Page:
You don’t have to be an expert technical analyst to see what’s going on in shares of Intel (INTC) right now. Like Exxon, Intel is currently forming a downtrending channel, a trading range that’s bounded by a trendline resistance and trendline support level. Those support and resistance levels give us a high probability range for this stock to trade within.
One key difference in Intel’s case is that its trend line support level is fanning out from its trendline resistance level. That’s a bearish sign that indicates more volatility is pouring into shares.
And volatility is like kryptonite for a stock that’s already in a downtrend.
In the shorter term, Intel has shown some more auspicious signs lately. It staged a bottoming pattern at the end of November, rallying up to hit its head on trendline resistance. But I haven’t seen any indications that buyers have the strength to push shares through that long-term resistance range that’s held INTC down for the last year.
With shares sitting right at resistance right now, risk is about as big as it gets. If you’re looking to be a buyer in this semiconductor giant, I’d recommend waiting for Intel to find support first; there are just far too many sellers still here.
Netflix (NFLX) has been one of the most consistently volatile names in the last year, slingshotted up and down by a seemingly perennial mountain of headline risk. The last few months have been positive for NFLX. The firm has staged a parabolic move since August, more than tripling as investors piled into oversold shares. But parabolic moves aren’t sustainable, and now looks like a good time for investors go take gains.
Netflix is currently forming a head and shoulders top, a pattern that indicates exhaustion among buyers. The head and shoulders is formed by two swing highs that top out around the same level (the shoulders), separated by a bigger peak called the head. The sell signal comes on the breakdown below the pattern’s “neckline” level, currently at $175.
While the head and shoulders top in Netflix is tiny, indicating short-term trading implications, the fact that it comes at the top of a parabolic move adds a lot of potential downside to this setup. I wouldn’t be surprised to see a major retracement here, especially given the volatility in this stock.
If you decide to actively short shares, do yourself a favor and keep a tight stop in place.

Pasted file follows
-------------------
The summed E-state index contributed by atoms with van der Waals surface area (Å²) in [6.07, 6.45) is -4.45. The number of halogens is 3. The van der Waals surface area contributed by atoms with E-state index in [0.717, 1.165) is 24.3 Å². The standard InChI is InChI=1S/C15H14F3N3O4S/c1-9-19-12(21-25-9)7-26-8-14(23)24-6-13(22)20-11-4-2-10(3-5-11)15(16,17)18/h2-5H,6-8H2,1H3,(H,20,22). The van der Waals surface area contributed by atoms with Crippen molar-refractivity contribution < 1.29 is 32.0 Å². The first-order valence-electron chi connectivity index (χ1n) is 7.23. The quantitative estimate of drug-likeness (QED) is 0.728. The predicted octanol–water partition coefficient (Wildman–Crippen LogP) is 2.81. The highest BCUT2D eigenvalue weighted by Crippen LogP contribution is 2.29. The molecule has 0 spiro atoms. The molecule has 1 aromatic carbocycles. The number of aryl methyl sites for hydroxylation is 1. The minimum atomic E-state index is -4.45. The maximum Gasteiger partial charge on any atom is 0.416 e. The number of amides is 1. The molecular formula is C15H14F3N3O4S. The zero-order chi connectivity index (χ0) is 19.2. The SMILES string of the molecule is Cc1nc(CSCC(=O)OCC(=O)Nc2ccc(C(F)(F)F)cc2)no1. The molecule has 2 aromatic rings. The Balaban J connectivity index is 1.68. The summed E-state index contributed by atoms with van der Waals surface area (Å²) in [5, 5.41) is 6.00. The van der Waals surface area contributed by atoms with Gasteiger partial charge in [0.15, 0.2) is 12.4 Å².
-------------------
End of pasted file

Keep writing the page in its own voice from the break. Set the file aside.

It’s been a very interesting year for Nokia (NOK). Just a few months ago, shares were falling like a rock, only to rebound hard on a few glimmers of life since August. But don’t think for a second that this stock’s problems are behind it.
Nokia is forming another textbook head and shoulders top pattern, one that’s got a larger initial downside target than the one in Netflix (though not nearly as deep of a secondary downside target). Nokia’s neckline is currently at $3.50. If we see a push through that support level, I’d recommend avoiding long exposure to this stock.
Lest you think that the head and is too well known to be worth trading, the research suggests otherwise. A recent academic study conducted by the Federal Reserve Board of New York found that the results of 10,000 computer-simulated head-and-shoulders trades resulted in “profits [that] would have been both statistically and economically significant.” That’s good reason to keep a very close eye on NOK and NFLX this week.
To see this week’s trades in action, check out this week’s Must-See Charts portfolio on Stockpickr.
-- Written by Jonas Elmerraji in Baltimore.
At the time of publication, author had no positions in stocks mentioned.
Jonas Elmerraji, CMT, is a senior market analyst at Agora Financial in Baltimore and a contributor to TheStreet. Before that, he managed a portfolio of stocks for an investment advisory returned 15% in 2008. He has been featured in Forbes , Investor's Business Daily, and on CNBC.com. Jonas holds a degree in financial economics from UMBC and the Chartered Market Technician designation.